The European Convention on Human Rights and Fundamental Freedoms, adopted on 4 November 1950, secures fundamental individual guarantees. The rights and freedoms listed in the Convention are based on the principle of respect for human dignity, as any human rights violation – be it beatings of a tied up person, unlawful arrest, intrusion into privacy… – constitutes an attack on human dignity, in the first place.
Due to the European Court practice, the Convention is a living instrument. When interpreting the Convention, the Strasbourg Court takes into account the needs of the society and adapts the Convention to modern life. That is why this international treaty has not lost its relevance in so many years.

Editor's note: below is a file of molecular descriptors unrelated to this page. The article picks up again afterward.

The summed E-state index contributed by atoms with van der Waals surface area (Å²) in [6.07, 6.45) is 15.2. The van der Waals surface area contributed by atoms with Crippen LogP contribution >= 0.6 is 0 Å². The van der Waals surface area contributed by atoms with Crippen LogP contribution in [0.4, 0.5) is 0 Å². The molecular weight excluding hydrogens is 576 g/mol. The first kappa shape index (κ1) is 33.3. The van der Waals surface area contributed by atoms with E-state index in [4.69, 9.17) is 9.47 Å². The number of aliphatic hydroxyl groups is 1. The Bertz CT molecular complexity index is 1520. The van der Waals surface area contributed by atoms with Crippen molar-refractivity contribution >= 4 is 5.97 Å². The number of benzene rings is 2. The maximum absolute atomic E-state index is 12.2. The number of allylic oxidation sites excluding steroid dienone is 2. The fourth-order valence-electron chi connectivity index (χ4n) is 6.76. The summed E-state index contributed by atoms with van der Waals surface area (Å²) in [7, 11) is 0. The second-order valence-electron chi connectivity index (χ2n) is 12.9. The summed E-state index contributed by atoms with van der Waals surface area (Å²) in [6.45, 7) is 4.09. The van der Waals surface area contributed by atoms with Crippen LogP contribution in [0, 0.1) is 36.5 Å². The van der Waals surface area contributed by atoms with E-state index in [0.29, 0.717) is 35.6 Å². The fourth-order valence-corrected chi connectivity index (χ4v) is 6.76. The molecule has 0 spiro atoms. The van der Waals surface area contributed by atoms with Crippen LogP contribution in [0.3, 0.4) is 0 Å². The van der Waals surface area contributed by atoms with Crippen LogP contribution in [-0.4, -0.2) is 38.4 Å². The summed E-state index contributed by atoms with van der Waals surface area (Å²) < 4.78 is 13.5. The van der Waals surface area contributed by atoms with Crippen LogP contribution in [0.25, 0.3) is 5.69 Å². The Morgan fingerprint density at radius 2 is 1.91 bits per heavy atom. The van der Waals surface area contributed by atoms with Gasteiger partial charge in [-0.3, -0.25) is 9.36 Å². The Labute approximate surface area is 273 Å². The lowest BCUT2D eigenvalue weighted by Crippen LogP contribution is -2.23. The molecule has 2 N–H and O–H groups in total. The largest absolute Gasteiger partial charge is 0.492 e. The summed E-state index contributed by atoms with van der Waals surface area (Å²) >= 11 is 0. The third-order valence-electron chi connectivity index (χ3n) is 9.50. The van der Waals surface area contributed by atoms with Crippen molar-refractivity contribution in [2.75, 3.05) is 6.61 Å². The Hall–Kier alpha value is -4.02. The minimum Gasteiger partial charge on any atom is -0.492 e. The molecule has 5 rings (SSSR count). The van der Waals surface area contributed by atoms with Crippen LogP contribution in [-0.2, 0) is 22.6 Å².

Russia ratified the Convention in 1998. For 12 years already, the Convention has been part of our legal system pursuant to Article 15 of the RF Constitution and must be taken into account in decision-making. There is no doubt that Russia has made considerable progress in applying and observing the European Convention. Russian Courts more and more often refer to Convention principles in their judgments. The state acknowledges human rights violations trying to settle a dispute on the domestic level. For instance, this is what has happened under the case of Mr. Rzhavin, pensioner from Mariy El. In order to prevent another ECtHR judgment staining Russia on the international level, the authorities redress the violated rights by punishing those responsible and awarding a just compensation to the victim (case of Sankin).
Unfortunately, these are only singular cases. Analysis of the ICAT practice shows that the majority of official investigations into the allegations of torture are inadequate. Still, more than 50 applications under ICAT cases are pending trial in the European Court.
The Committee Against Torture hopes that the Russian Government will further strive to implement the Convention, especially in the sphere of effective investigations into tortures and deaths.